- Your contact details (name, address, telephone number and email address).
- Details of your academic history.
- Information about your work.
- Details about previous donations.
- Bank account details.
- Usernames and passwords.
Some universities only use Blackbaud software in relation to previous students. However, at others, current students and some staff may have details stored in the database. As some information could potentially help to identify individuals, it is covered by the GDPR. That means that if you can prove a data breach has caused you to suffer psychologically or financially, you could be eligible to claim compensation.
We are here to help when you’re ready to start the ball rolling. An advisor will guide you through the claims process and review your case for free. If you have sufficient evidence and your case has a reasonable chance, they could pass it on to one of our data breach lawyers. Remember, we provide a No Win No Fee service for all accepted claims.
What Are Personal Data Breach Claims Against Blackbaud?
Data breaches begin with some form of security problem. They lead to information about a data subject being lost, destroyed, disclosed, changed or accessed in an unauthorised way. (A data subject is a person whose data is being processed.) You could be compensated for psychological or financial harm that results, regardless of whether the breach was deliberate, accidental or unlawful.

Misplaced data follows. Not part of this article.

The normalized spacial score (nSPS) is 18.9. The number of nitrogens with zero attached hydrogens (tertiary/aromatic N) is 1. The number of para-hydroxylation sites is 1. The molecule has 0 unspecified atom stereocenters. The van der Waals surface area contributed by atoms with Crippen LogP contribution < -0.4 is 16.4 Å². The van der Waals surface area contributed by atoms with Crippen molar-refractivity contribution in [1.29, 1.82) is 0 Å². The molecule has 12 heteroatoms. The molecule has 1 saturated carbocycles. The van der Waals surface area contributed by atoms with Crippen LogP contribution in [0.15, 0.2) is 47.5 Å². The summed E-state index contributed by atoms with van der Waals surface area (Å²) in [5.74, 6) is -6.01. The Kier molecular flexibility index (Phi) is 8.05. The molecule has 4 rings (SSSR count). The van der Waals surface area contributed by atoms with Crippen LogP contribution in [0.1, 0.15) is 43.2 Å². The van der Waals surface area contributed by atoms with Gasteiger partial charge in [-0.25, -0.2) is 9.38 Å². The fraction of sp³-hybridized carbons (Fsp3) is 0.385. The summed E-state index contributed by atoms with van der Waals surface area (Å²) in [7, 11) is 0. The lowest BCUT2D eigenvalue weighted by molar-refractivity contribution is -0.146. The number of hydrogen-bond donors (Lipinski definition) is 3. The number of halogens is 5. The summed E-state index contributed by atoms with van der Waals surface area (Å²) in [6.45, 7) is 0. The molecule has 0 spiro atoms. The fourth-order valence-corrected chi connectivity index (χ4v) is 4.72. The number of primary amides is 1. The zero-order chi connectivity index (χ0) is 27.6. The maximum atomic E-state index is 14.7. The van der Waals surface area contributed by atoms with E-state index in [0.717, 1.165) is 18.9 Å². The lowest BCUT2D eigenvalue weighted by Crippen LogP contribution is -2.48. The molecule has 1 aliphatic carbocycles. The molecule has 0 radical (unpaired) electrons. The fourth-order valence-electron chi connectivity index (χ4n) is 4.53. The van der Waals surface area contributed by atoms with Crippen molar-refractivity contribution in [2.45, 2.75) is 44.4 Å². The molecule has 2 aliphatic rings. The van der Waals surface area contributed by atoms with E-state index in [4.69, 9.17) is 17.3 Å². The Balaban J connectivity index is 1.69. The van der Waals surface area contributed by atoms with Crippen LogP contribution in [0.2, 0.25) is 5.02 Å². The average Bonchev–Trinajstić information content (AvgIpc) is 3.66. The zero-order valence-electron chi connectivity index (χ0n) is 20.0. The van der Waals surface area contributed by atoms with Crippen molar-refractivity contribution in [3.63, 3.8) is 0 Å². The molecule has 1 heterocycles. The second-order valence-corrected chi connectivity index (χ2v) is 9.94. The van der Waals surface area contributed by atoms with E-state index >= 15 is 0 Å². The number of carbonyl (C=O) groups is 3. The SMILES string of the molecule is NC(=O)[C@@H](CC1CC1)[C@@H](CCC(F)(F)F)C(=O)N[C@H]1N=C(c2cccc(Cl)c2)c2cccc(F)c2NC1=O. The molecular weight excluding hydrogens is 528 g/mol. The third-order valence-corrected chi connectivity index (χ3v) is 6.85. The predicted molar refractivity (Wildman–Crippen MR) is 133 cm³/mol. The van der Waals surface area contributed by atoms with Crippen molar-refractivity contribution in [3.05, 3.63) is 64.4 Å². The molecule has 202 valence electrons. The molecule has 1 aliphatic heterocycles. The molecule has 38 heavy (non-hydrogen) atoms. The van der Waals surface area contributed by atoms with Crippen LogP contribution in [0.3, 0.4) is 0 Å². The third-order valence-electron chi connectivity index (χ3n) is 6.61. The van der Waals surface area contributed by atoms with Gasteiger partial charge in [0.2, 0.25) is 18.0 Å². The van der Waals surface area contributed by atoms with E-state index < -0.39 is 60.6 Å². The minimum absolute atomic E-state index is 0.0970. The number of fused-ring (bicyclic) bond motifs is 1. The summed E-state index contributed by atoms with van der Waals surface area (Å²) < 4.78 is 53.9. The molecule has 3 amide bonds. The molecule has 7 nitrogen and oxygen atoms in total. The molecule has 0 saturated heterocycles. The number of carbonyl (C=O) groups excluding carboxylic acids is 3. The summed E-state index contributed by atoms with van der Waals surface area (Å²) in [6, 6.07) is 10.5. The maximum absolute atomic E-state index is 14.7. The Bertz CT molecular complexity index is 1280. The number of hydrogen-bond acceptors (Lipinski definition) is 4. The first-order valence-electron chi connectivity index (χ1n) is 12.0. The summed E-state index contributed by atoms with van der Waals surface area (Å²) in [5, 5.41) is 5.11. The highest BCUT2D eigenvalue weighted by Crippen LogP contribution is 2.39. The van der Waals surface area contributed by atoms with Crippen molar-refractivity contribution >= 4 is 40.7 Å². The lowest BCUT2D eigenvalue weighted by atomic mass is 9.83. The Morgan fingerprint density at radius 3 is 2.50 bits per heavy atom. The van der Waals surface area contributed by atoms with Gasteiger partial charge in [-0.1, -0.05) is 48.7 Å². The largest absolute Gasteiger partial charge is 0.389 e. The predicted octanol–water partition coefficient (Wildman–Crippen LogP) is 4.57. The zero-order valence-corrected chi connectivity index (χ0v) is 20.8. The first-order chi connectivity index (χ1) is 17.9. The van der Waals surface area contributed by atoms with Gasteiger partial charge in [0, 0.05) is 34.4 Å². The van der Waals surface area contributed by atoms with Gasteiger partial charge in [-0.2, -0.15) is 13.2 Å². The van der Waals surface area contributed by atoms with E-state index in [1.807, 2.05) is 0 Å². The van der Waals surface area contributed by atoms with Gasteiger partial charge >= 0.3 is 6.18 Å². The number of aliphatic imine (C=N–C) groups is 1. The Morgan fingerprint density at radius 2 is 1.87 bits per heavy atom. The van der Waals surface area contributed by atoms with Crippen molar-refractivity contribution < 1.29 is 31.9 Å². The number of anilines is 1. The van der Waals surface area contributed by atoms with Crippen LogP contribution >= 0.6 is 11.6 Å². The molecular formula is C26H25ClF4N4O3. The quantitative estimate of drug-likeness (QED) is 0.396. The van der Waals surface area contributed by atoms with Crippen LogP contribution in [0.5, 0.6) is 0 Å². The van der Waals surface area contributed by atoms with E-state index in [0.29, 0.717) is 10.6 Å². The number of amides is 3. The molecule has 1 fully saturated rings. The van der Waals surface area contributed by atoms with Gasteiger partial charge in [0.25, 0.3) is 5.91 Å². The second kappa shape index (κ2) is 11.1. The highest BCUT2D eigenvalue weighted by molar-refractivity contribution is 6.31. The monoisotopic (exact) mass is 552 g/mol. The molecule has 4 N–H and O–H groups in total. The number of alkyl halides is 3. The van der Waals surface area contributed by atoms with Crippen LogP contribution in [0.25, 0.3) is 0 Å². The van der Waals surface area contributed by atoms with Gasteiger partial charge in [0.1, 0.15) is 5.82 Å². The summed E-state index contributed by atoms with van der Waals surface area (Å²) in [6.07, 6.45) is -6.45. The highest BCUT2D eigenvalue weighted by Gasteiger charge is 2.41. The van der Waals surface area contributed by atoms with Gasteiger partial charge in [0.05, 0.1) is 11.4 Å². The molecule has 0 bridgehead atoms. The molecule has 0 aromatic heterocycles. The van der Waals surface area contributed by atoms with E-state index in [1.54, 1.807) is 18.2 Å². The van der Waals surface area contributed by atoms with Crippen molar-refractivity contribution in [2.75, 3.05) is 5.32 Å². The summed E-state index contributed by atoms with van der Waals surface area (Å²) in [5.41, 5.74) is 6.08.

As we will explain shortly, the Blackbaud breach was caused by cybercriminals. You may often read about tactics used to obtain digital data including phishing emails, firewall attacks, malware, ransomware and viruses. However, the GDPR is also concerned with physical data too. For example, where documents containing personal details are stored inside filing cabinets, they need to be locked when not in use.
You could make a personal data breach claim against a data controller if you can prove you’ve suffered financially or psychologically (or both) because of the breach.
Steps A Data Controller Should Take After A Data Breach
As part of the GDPR, companies need to take action if a data breach is identified. Ideally, a data protection officer (or another appointed staff member) will have created an action plan that can be followed if a breach does occur. The steps that should be taken include: